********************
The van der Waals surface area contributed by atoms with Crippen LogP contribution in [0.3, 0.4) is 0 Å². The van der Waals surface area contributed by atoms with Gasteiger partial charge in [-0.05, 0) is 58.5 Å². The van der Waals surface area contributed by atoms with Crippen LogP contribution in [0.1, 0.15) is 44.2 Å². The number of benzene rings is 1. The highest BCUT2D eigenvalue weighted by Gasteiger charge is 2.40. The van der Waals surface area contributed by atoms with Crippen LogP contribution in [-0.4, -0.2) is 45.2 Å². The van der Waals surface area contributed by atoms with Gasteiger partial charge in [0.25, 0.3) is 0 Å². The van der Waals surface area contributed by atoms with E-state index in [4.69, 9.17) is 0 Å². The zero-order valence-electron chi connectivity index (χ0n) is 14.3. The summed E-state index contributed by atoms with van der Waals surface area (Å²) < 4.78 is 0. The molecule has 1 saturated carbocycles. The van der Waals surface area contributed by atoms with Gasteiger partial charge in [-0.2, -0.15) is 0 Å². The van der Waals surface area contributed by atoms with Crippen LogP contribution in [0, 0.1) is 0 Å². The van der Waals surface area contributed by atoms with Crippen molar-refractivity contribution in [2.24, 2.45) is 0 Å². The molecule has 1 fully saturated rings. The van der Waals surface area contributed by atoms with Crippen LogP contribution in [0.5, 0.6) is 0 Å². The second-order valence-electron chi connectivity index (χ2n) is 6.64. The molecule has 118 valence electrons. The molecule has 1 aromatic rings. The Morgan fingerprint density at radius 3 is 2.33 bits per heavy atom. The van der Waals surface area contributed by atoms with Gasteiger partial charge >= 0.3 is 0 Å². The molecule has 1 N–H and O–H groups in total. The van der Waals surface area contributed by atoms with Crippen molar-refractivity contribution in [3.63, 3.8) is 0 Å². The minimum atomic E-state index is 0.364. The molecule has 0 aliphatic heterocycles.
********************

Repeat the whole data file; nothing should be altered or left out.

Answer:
The van der Waals surface area contributed by atoms with Crippen LogP contribution in [0.3, 0.4) is 0 Å². The van der Waals surface area contributed by atoms with Gasteiger partial charge in [-0.05, 0) is 58.5 Å². The van der Waals surface area contributed by atoms with Crippen LogP contribution in [0.1, 0.15) is 44.2 Å². The number of benzene rings is 1. The highest BCUT2D eigenvalue weighted by Gasteiger charge is 2.40. The van der Waals surface area contributed by atoms with Crippen LogP contribution in [-0.4, -0.2) is 45.2 Å². The van der Waals surface area contributed by atoms with Gasteiger partial charge in [0.25, 0.3) is 0 Å². The van der Waals surface area contributed by atoms with E-state index in [4.69, 9.17) is 0 Å². The zero-order valence-electron chi connectivity index (χ0n) is 14.3. The summed E-state index contributed by atoms with van der Waals surface area (Å²) < 4.78 is 0. The molecule has 1 saturated carbocycles. The van der Waals surface area contributed by atoms with Gasteiger partial charge in [-0.2, -0.15) is 0 Å². The van der Waals surface area contributed by atoms with Crippen LogP contribution in [0, 0.1) is 0 Å². The van der Waals surface area contributed by atoms with Crippen molar-refractivity contribution in [2.24, 2.45) is 0 Å². The molecule has 1 fully saturated rings. The van der Waals surface area contributed by atoms with Crippen LogP contribution in [0.5, 0.6) is 0 Å². The second-order valence-electron chi connectivity index (χ2n) is 6.64. The molecule has 118 valence electrons. The molecule has 1 aromatic rings. The Morgan fingerprint density at radius 3 is 2.33 bits per heavy atom. The van der Waals surface area contributed by atoms with Gasteiger partial charge >= 0.3 is 0 Å². The molecule has 1 N–H and O–H groups in total. The van der Waals surface area contributed by atoms with Crippen molar-refractivity contribution in [3.63, 3.8) is 0 Å². The minimum atomic E-state index is 0.364. The molecule has 0 aliphatic heterocycles.